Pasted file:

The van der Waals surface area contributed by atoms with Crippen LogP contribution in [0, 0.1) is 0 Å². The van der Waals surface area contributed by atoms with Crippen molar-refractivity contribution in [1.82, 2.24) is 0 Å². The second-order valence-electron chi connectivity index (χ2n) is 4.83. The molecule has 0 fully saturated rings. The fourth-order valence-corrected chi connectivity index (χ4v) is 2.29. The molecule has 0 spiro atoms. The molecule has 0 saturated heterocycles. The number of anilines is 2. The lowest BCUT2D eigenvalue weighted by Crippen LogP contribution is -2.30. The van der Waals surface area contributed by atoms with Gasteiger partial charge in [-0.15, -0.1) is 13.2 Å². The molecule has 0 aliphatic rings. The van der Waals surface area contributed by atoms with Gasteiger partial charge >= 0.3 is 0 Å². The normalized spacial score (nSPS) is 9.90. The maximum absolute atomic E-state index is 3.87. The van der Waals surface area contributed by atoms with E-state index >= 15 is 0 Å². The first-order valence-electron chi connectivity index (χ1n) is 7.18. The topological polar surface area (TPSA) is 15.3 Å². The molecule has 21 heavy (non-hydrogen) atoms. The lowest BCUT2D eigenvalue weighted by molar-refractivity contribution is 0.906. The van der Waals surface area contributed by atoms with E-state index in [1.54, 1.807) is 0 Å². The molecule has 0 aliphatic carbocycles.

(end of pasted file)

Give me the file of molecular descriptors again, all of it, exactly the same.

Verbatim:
The van der Waals surface area contributed by atoms with Crippen LogP contribution in [0, 0.1) is 0 Å². The van der Waals surface area contributed by atoms with Crippen molar-refractivity contribution in [1.82, 2.24) is 0 Å². The second-order valence-electron chi connectivity index (χ2n) is 4.83. The molecule has 0 fully saturated rings. The fourth-order valence-corrected chi connectivity index (χ4v) is 2.29. The molecule has 0 spiro atoms. The molecule has 0 saturated heterocycles. The number of anilines is 2. The lowest BCUT2D eigenvalue weighted by Crippen LogP contribution is -2.30. The van der Waals surface area contributed by atoms with Gasteiger partial charge in [-0.15, -0.1) is 13.2 Å². The molecule has 0 aliphatic rings. The van der Waals surface area contributed by atoms with Gasteiger partial charge >= 0.3 is 0 Å². The normalized spacial score (nSPS) is 9.90. The maximum absolute atomic E-state index is 3.87. The van der Waals surface area contributed by atoms with E-state index >= 15 is 0 Å². The first-order valence-electron chi connectivity index (χ1n) is 7.18. The topological polar surface area (TPSA) is 15.3 Å². The molecule has 21 heavy (non-hydrogen) atoms. The lowest BCUT2D eigenvalue weighted by molar-refractivity contribution is 0.906. The van der Waals surface area contributed by atoms with E-state index in [1.54, 1.807) is 0 Å². The molecule has 0 aliphatic carbocycles.